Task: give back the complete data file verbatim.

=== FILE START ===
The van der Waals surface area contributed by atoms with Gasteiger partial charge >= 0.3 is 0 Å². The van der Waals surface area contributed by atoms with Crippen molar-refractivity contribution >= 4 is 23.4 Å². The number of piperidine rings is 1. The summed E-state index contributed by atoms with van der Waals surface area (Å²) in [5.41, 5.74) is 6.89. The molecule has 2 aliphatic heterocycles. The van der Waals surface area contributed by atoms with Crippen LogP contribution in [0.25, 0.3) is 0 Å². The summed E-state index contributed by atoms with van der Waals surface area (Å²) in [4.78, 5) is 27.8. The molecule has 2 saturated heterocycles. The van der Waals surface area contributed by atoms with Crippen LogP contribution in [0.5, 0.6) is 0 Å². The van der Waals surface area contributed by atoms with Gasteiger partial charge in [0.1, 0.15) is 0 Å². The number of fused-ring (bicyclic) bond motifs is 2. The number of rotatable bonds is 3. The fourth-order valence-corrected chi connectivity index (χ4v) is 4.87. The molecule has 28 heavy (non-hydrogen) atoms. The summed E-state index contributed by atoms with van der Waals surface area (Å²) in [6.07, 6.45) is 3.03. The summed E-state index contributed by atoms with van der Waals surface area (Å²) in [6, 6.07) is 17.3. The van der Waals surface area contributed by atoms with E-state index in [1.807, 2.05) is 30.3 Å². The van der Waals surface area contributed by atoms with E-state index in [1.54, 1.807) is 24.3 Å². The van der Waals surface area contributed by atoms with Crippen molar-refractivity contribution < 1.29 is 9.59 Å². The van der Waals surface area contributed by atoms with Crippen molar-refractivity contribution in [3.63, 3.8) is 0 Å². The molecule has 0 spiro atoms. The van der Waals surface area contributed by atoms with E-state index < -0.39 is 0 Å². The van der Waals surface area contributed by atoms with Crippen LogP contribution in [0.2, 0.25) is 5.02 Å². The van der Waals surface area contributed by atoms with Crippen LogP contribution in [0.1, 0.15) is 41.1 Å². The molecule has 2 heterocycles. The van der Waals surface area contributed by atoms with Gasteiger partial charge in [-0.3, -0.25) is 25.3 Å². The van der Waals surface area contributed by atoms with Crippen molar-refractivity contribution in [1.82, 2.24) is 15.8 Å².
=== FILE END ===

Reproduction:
The van der Waals surface area contributed by atoms with Gasteiger partial charge >= 0.3 is 0 Å². The van der Waals surface area contributed by atoms with Crippen molar-refractivity contribution >= 4 is 23.4 Å². The number of piperidine rings is 1. The summed E-state index contributed by atoms with van der Waals surface area (Å²) in [5.41, 5.74) is 6.89. The molecule has 2 aliphatic heterocycles. The van der Waals surface area contributed by atoms with Crippen LogP contribution in [0.25, 0.3) is 0 Å². The summed E-state index contributed by atoms with van der Waals surface area (Å²) in [4.78, 5) is 27.8. The molecule has 2 saturated heterocycles. The van der Waals surface area contributed by atoms with Crippen LogP contribution in [0.5, 0.6) is 0 Å². The van der Waals surface area contributed by atoms with Gasteiger partial charge in [0.1, 0.15) is 0 Å². The number of fused-ring (bicyclic) bond motifs is 2. The number of rotatable bonds is 3. The fourth-order valence-corrected chi connectivity index (χ4v) is 4.87. The molecule has 28 heavy (non-hydrogen) atoms. The summed E-state index contributed by atoms with van der Waals surface area (Å²) in [6.07, 6.45) is 3.03. The summed E-state index contributed by atoms with van der Waals surface area (Å²) in [6, 6.07) is 17.3. The van der Waals surface area contributed by atoms with E-state index in [1.807, 2.05) is 30.3 Å². The van der Waals surface area contributed by atoms with E-state index in [1.54, 1.807) is 24.3 Å². The van der Waals surface area contributed by atoms with Crippen molar-refractivity contribution < 1.29 is 9.59 Å². The van der Waals surface area contributed by atoms with Crippen molar-refractivity contribution in [3.63, 3.8) is 0 Å². The molecule has 0 spiro atoms. The van der Waals surface area contributed by atoms with E-state index < -0.39 is 0 Å². The van der Waals surface area contributed by atoms with Crippen LogP contribution in [0.2, 0.25) is 5.02 Å². The van der Waals surface area contributed by atoms with Crippen LogP contribution in [0.1, 0.15) is 41.1 Å². The molecule has 2 heterocycles. The van der Waals surface area contributed by atoms with Gasteiger partial charge in [-0.3, -0.25) is 25.3 Å². The van der Waals surface area contributed by atoms with Crippen molar-refractivity contribution in [1.82, 2.24) is 15.8 Å².